The cloth is also useful for cleaning your camera's LCD screen which may become smudged with oils from your hands or face. DSLR and superzoom point-and-shoot users that use the viewfinder should get their hands on these in order to ensure that their cameras, filters and lenses always stay clean.

f.64 LW11 Lens Wrap

Perhaps the most unique item that you'll see in a camera bag is a lens wrap. Lens wraps are padded square cloths that help to protect not only your lenses but also your camera bodies and other accessories from bumps or hits. Think of the extra padding as thin miniature pillows for whatever is enclosed inside and sealed with the velcro on the edges. This is a great buy for those who purchase second hand equipment and those who don't want to have to have to smash the piggie bank open again.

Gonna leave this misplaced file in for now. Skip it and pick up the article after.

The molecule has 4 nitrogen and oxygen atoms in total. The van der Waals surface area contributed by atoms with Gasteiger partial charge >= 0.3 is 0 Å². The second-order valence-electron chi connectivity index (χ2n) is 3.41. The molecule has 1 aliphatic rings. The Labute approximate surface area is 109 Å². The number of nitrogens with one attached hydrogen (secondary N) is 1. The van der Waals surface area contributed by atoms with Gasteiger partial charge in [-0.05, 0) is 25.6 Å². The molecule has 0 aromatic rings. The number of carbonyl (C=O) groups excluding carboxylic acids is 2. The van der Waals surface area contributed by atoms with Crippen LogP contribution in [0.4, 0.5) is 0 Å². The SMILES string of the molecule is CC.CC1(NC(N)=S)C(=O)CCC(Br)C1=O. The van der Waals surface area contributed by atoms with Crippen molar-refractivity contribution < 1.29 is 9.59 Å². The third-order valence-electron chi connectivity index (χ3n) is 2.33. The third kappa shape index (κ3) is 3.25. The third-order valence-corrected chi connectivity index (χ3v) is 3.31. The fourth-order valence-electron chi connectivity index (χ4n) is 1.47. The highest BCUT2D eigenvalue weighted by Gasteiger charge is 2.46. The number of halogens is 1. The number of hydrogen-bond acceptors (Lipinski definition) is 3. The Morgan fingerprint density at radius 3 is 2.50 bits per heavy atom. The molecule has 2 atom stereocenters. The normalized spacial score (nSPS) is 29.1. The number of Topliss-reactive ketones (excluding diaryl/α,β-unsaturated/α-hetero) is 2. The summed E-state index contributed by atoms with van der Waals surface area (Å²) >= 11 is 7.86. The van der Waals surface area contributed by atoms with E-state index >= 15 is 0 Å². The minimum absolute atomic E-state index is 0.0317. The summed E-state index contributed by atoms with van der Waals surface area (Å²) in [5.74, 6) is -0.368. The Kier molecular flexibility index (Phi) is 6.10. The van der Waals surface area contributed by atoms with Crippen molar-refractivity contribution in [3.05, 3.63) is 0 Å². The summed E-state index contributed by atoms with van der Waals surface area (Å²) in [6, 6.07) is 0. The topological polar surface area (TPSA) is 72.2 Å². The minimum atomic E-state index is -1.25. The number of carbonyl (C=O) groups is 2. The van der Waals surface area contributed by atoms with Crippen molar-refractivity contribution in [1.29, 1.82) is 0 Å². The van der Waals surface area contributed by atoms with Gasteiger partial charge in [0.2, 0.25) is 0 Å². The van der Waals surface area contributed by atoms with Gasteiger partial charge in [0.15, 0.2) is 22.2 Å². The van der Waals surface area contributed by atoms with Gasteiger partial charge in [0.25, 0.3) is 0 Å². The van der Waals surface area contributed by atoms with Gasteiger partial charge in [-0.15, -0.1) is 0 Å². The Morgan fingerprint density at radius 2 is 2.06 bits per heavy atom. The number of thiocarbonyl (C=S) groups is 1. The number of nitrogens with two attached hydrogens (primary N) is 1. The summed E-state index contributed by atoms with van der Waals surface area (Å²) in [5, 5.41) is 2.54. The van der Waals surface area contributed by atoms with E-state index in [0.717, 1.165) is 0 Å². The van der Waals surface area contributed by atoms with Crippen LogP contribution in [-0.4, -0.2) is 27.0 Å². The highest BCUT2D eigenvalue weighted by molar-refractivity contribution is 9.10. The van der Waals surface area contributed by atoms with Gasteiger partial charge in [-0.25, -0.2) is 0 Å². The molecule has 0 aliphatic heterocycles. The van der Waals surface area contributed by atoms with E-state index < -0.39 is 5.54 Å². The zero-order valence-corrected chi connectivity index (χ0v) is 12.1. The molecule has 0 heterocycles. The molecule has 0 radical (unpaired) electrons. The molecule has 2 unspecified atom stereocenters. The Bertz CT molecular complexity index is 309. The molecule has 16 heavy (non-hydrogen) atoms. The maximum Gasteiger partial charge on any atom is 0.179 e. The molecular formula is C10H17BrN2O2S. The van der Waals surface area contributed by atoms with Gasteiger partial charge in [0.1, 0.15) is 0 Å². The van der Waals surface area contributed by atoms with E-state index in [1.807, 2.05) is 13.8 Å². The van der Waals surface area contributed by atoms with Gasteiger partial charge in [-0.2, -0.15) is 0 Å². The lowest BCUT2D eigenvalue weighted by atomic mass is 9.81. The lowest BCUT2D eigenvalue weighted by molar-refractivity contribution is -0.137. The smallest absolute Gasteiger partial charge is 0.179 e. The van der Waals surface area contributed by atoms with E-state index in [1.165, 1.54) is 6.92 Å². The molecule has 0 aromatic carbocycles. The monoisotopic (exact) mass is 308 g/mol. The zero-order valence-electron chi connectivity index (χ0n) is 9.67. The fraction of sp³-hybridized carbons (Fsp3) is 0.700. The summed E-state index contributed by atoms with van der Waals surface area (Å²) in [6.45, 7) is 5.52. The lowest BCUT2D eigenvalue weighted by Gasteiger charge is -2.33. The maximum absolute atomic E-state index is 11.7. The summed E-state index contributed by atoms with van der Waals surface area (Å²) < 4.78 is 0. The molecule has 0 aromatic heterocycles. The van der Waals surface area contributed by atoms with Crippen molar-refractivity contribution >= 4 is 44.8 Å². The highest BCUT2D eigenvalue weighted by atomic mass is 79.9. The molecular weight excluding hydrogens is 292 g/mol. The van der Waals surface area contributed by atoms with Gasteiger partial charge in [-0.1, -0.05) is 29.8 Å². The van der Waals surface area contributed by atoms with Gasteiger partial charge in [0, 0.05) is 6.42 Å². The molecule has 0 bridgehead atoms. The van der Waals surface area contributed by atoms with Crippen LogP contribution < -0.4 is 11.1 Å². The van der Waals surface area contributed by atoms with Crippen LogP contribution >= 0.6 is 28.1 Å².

Gary Fong GearGuard Bag Lock

Nowadays, everything needs protection, and your camera bag is no exception to this rule. The Gary Fong GearGuard Bag Lock is a nifty little tool meant to protect the gear you use to document the world, one still at a time. Ideal for working photographers who leave their bags in nearby locations (like sports or wedding photographers), the lock is designed to keep prying bag raiders’ hands off your gear. It could spare you the anguish of having to replace some of that expensive glass, or the despair of not finding your extra strobe to light the bride and groom dancing during the  reception.